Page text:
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I haven’t had any formal marketing classes so to speak, but I have learned through active trial and error, successes and failures. Although this award was recently produced from the archives of my Junior year at Grimsley High School. I have no memory of this at all, but maybe it is some sort of proof that I am on some sort of retail Determinist destiny. If so, I’m still excited about it!

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All that rambling was said in preface of saying this. During my time with Acme Comics, whether I knew it was happening or not, a certain core principal was set that became permanently bonded to this place. I believe that principal still endures twenty three years later and continues to set us apart from any other store. That is the foundation from which we launch new initiatives and objectives. With this in mind, the potential for the growth of Acme Comics remains strong. Necessity requires vagueness, but I have ideas to reaffirm our core principals and brand new concepts that I am curious to experiment with. The senior staff here has amazing plans beyond anything I would have considered that I am genuinely excited to be a part of.

To say that 2017-2018 were trying times is an understatement. We have endured and here in 2019 we are galvanized. I’ve said it for twenty three years and I will say it again: Acme Comics isn’t going anywhere. You can count on us. With your support through Twitter retweets, Facebook shares, Google reviews, new people constantly find Acme Comics. We remain a Greensboro institution since 1983 and a destination for comic book fans as near as Burlington NC and as far as Germany and South America. That means a lot to me and all of us here. That lets us know that we are on the right track.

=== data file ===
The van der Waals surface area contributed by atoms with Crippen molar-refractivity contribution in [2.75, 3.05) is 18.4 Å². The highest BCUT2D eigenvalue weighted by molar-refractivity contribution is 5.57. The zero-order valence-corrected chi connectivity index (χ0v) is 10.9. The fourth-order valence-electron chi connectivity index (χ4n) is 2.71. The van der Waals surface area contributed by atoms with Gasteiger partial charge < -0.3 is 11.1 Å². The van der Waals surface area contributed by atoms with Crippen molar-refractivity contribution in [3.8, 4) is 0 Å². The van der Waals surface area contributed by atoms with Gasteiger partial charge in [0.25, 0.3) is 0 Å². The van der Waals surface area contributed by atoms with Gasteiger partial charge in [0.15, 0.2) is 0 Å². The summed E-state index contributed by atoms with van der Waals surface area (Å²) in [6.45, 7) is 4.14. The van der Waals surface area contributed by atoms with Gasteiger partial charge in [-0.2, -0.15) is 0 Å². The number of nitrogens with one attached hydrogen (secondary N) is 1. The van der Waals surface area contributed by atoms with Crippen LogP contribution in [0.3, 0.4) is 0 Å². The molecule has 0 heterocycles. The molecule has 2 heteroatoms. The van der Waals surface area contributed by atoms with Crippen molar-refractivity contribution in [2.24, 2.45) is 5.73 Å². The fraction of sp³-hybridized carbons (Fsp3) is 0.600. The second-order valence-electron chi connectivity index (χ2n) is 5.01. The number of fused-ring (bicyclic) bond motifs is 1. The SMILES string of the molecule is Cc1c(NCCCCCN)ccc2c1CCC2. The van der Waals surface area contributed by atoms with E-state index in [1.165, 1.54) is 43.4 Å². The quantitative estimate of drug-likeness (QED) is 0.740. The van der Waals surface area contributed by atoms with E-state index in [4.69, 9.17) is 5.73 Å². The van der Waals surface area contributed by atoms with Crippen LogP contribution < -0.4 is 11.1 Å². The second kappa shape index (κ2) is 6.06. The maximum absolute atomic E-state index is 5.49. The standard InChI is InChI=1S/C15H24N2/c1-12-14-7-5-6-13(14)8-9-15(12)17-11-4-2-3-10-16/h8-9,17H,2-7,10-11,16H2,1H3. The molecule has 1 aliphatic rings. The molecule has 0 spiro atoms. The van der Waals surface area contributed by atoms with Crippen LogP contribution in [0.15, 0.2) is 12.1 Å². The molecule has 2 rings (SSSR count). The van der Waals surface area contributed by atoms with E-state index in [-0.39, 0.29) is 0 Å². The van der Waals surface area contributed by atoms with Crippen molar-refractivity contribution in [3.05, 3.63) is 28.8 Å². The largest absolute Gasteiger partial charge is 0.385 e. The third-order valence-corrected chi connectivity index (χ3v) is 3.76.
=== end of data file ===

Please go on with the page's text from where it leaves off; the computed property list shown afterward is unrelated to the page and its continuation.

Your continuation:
Something else that lets us know we are on the right track is when supporters like Cameron here let us know what Acme Comics means to them. The plan is to continue to grow while living up to the high standard that he’s set for us.

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YEAR 22 WITH ACME COMICS

 

YEAR 21 WITH ACME COMICS